“Do you ever get children misbehaving in here?” asked Bumper.
“All the time, they’re all on glue these days. Those that aren’t on drugs.”
We were sat at a table in the annexe of the library where the educational books were. Mr Wright sat on one side of the table, the three of us on the other. One of the assistants popped her head round the door but soon disappeared when she realised that Mr Wright was on one of his rants about how things were better in his day.
“That’s Wright, W, R, I, G, H, T. Are you sure you’re getting all of this?”
“Every word,” said Bumper sincerely.
I stood up and moved over to the bookshelf.
“So you’re telling us that while there are all these marvellous books here,” I picked up one of the books I was looking for and thumbed through it’s pages, “they don’t read them, they just misbehave?” I shook my head in disgust as I replaced the book on the shelf.
“Disgraceful it is.”
We all nodded.
“Do you have a list of the children who are banned that we could look at?”
I looked at Elvis and Bumper admiringly. Whilst they had been reluctant to get involved, they were both fully into it now. Mr Wright was eating out of their hands.
“Better than that, I’ve got them all up here,” he said pointing to his temple.
We had hoped he would disappear to get the list, giving me time to rifle the books I needed. It was a change to the plan but we would see how it went.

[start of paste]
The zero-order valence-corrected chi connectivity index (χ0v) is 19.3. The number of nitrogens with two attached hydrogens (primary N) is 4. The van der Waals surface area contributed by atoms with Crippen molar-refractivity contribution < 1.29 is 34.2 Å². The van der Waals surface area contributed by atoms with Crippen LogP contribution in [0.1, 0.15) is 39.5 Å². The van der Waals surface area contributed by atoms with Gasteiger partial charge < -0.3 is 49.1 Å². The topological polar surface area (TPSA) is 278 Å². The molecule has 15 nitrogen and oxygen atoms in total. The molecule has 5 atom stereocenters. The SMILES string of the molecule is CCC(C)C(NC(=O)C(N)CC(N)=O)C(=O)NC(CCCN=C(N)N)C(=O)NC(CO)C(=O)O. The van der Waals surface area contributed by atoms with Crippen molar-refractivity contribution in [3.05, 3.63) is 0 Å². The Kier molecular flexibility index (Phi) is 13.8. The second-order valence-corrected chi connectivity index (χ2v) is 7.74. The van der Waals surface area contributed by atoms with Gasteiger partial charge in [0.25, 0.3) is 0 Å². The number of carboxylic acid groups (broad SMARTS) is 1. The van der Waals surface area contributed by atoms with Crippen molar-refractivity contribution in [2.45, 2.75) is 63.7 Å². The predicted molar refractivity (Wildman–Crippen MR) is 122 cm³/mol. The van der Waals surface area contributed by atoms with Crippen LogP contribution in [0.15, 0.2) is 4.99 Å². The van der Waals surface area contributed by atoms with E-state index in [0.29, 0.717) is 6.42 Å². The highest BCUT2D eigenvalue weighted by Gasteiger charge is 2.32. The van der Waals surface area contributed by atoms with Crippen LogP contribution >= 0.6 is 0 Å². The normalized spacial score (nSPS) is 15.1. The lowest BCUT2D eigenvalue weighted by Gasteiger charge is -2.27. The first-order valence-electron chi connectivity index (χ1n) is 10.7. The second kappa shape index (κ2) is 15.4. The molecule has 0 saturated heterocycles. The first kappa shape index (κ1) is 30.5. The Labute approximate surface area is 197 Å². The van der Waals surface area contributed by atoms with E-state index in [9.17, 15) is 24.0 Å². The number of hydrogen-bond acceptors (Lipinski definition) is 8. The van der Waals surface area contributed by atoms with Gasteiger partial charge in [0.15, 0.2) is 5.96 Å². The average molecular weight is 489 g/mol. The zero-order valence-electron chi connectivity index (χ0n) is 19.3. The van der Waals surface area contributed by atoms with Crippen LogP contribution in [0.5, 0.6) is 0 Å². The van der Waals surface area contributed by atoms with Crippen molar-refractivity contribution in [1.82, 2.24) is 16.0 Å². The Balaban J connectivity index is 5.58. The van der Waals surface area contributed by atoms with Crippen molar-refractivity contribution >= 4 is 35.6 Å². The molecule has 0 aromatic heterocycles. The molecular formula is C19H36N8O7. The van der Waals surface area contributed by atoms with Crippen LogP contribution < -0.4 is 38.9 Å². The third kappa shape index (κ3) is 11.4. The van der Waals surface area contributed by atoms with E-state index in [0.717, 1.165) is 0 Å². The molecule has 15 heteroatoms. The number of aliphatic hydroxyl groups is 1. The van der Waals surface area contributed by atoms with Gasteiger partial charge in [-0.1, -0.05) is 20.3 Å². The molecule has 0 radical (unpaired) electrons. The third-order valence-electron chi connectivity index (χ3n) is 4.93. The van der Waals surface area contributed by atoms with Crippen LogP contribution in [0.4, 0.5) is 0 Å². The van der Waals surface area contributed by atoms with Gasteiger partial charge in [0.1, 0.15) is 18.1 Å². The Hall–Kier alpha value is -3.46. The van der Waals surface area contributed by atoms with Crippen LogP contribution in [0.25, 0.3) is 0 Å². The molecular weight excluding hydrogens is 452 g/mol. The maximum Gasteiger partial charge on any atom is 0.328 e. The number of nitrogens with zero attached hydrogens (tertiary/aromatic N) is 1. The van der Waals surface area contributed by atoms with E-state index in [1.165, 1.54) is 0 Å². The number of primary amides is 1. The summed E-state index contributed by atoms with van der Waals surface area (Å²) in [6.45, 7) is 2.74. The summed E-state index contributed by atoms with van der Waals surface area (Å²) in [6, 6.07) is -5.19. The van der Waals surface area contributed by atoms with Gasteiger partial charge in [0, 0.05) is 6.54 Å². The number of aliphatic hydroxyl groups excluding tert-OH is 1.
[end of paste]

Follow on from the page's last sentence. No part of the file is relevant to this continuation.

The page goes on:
“Thompson, Gelder…” he started to reel of the names. It was the usual suspects. “…Kevin Davison, right little toe rag that one, he’s the ring leader.” This was our chance and Bumper dangled the line in front of him.
“Did you hear the story of how his dad died?”
“No, what happened?”
He took the bait and Bumper started to tell the whole Kevin Davison story. Mr Wright was all ears. While Bumper went through the tale, I took the books I needed and placed them inside a carefully constructed slit in the lining of my blazer. When I had got what I needed I returned to the table.
“We’re going to have to get back. Lunch time is nearly over.”
“You mean that you are doing this work in your own time?” said Mr Wright. “I wish there were more kids like you. I should contact the school and tell them what good lads you are.”
We looked a bit shocked.
“There’s no need for that,“ Bumper said, ”you don’t want to embarrass us and make us look like swots.”
Mr Wright waved us off from the entrance to the library, my blazer now sagging from the extra weight. He straightened his lapels and headed back indoors. We had got away with it.
“Don’t ever ask me to do anything like that again,” Elvis was annoyed. “I nearly did a Gilbert in there.”
It had been two hours since the fight in The Whistle and there was still no word from Kev.
“Come on Tomma. We can’t leave it any longer, we’re going to have to make the decision without Kev.”
He knew that if he didn’t do something they would know something was up. He didn’t want to rouse their suspicions.
“I’m not happy about this, I wish he was here. Right, everyone get tooled up we’re going to sort out this Tim fella. Nobody touches Wood though, there’s something about him I don’t like, Kev’s going to have to call the shots on that one.”
Everyone started gathering up the weapons, baseball bats, knives and various other tools of the trade.
“Ian, bring the petrol, in case we need to smoke this fucker out.”
“Anything you say boss.”
“Don’t call me boss.”
This was the last thing that Tomma wanted to be involved in, tonight of all nights.
They packed into two cars and drove the mile to Tim’s flat.